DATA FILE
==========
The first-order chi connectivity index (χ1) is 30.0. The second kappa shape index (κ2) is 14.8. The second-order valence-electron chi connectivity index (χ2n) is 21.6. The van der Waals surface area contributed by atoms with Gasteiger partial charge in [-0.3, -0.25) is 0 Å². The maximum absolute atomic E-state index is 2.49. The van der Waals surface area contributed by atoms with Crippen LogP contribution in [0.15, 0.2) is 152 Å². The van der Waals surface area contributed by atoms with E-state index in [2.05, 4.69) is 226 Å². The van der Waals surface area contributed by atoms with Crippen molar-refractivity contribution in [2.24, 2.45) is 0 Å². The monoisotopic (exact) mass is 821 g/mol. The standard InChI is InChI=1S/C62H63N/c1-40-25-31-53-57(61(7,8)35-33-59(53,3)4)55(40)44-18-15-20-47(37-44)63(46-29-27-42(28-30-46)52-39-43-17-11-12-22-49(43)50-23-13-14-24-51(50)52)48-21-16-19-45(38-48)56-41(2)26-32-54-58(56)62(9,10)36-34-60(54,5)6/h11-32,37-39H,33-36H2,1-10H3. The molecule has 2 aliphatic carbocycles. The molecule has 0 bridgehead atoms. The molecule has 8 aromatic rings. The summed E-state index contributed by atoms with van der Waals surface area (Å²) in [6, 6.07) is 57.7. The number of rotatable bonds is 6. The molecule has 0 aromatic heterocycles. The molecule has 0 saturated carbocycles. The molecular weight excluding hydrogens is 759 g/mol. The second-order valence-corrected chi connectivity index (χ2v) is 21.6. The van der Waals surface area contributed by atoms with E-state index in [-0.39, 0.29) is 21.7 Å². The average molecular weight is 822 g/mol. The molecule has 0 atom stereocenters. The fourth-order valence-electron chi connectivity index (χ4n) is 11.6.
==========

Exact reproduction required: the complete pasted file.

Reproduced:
The first-order chi connectivity index (χ1) is 30.0. The second kappa shape index (κ2) is 14.8. The second-order valence-electron chi connectivity index (χ2n) is 21.6. The van der Waals surface area contributed by atoms with Gasteiger partial charge in [-0.3, -0.25) is 0 Å². The maximum absolute atomic E-state index is 2.49. The van der Waals surface area contributed by atoms with Crippen LogP contribution in [0.15, 0.2) is 152 Å². The van der Waals surface area contributed by atoms with E-state index in [2.05, 4.69) is 226 Å². The van der Waals surface area contributed by atoms with Crippen molar-refractivity contribution in [2.24, 2.45) is 0 Å². The monoisotopic (exact) mass is 821 g/mol. The standard InChI is InChI=1S/C62H63N/c1-40-25-31-53-57(61(7,8)35-33-59(53,3)4)55(40)44-18-15-20-47(37-44)63(46-29-27-42(28-30-46)52-39-43-17-11-12-22-49(43)50-23-13-14-24-51(50)52)48-21-16-19-45(38-48)56-41(2)26-32-54-58(56)62(9,10)36-34-60(54,5)6/h11-32,37-39H,33-36H2,1-10H3. The molecule has 2 aliphatic carbocycles. The molecule has 0 bridgehead atoms. The molecule has 8 aromatic rings. The summed E-state index contributed by atoms with van der Waals surface area (Å²) in [6, 6.07) is 57.7. The number of rotatable bonds is 6. The molecule has 0 aromatic heterocycles. The molecule has 0 saturated carbocycles. The molecular weight excluding hydrogens is 759 g/mol. The second-order valence-corrected chi connectivity index (χ2v) is 21.6. The van der Waals surface area contributed by atoms with E-state index in [-0.39, 0.29) is 21.7 Å². The average molecular weight is 822 g/mol. The molecule has 0 atom stereocenters. The fourth-order valence-electron chi connectivity index (χ4n) is 11.6.